Thank you for purchasing the Chandler Limited LTD1 Mic Amplifier

Thank you for purchasing the Chandler Limited LTD1 Mic Amplifier and Equalizer. This unit
is proudly hand wired and assembled in the USA. It is made with 100% discrete components, specially
wound transformers, and has been precisely designed to match their vintage cousins. Included are
item descriptions and hints to get you on your way.
Please feel free to contact our shop anytime for help or with questions.
Phone: 1-319-885-4200
Send Repairs to:
Chandler Limited, Inc.
222 S. Cherry Street
Shell Rock, IA 50670
Connections - All connections on the LTD1 are transformer balanced with pin 2 hot.
Power Supply - The LTD1 is designed to be used with the Chandler Limited PSU-1 MKII.
The power pin out is as follows:
1) Chassis and audio ground
2) +48 volt
3) +28 volt
4) -28 volt
Notes on Grounding - The back of the power supply has two black banana connectors. These
join the audio ground to the earth ground with a solid wire between them. Depending on your studio
you may want to connect or disconnect this. Turn up your monitors or headphones to experiment
with which has a lower noise floor in your system. You may also need to join the audio banana plug
to other sections of your studio to obtain the lowest noise floor. The connectors are located near the
closest edge of the power supply case. Use something simple, like a guitar cord, and touch the tip
to other portions of your studio to find the best results.
The Controls
Mic/Line Sensitivity - Controls input level of the mic and line inputs. The mic and line inputs have their own input
on the rear panel as well as a separate input transformer. Each rear input has its own section of control on the
input switch. The microphone section gives -20db to +80db of boost in 5db step increments, while the line gives
+10db to -20db of adjustment.
Output - Functioning as a console fader, this control is placed after the gain stage and before the output stage.
This allows for trimming of the input signal between the 5db steps of the input switch, as well as allowing the user
to run the input very hot (for extra coloration) without distorting the recorder. For most applications this will be left
in the full position.
High EQ - This is a high end shelving characteristic with five selections. 16k, 12k, 6k8, 4k7, 3k3 (classic 1073s
had only 12k). A high shelving type equalizer adjusts the selected frequency and all others above it. The pot gives
up to 18db of boost or cut of the selected frequency.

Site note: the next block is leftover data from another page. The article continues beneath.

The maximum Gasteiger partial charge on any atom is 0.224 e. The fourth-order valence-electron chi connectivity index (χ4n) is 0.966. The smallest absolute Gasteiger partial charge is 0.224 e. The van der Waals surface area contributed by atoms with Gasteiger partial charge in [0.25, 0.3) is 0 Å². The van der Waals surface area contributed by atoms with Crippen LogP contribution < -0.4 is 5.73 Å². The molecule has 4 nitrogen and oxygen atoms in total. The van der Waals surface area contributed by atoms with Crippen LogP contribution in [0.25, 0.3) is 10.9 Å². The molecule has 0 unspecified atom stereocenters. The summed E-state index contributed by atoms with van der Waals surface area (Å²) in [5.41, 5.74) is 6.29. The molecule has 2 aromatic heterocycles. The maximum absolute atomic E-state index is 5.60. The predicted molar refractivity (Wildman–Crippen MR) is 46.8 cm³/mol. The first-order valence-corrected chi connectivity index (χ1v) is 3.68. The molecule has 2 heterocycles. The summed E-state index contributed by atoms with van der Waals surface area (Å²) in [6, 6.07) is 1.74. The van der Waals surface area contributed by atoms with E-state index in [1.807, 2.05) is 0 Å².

Mid EQ - This is a mid frequency peaking characteristic with ten selections. 270hz, 390hz, 560hz, 820hz, 1k2, 1k8,
2k7, 3k9, 5k6, 8k2. (classic 1073s had 360hz, 700hz, 1k6, 3k2, 4k8, 7k2). The pot gives up to 18db of boost or cut.
Low EQ - This is a low end shelving characteristic with four selections - 220hz, 110hz, 60hz, 35hz. A low shelf type
equalizer adjusts the selected frequency and all others below it. These are the same points found on classic 1073s.
Filter - This is a high pass characteristic with 3db loss at 300hz, 160hz, 80hz, and 50hz with 18db cut per
octave. These are the same settings as vintage modules.
Extra MId Points - With the added flexibility of the LTD-1 you may now use the mid and high EQ to greater effect. For
example on a kick drum or bass guitar you may now take out the mush (390-560hz) while still adding upper end EQ
even into the mids (3k3 or 4k7).
Filter Trick - The low EQ and filter can be used in conjunction to turn the low shelving control into a "low peaking
control." For example at 110hz, select the filter setting just below that (80hz) which will make 110hz into a
peaking type characteristic. This technique lets you have much more versatility with your low end EQing.
General Filter Use - The filter is very useful for taking out "booming" low end. On vocals and acoustic guitar it will take
out this boom without removing the thickness and strength of the track. 50 and 80hz are usually most useful for this.
Telephone and Thinning Effects - The 300hz and 160hz selections of the filter are excellent creating "effect" sounds.
Distortion Sounds - You can easily create intense distortion sounds by cranking up the input and turning down the
output fader. Combine this with the filter, telephone, and EQ tricks and you can create many interesting and different
Color Your Sound - You can drive the input slightly to add vintage color and distortion to the sound.
Tracking with the LTD-1 will vary greatly depending on your selection of microphone. Here are a few settings and
microphones we have had success with.
Vocal - Manley reference
Electric Guitar - Neumann km83/84
Electric Guitar - Coles 4038
Bass Guitar - Direct out SVT amp head
Kick Drum - AKG D12
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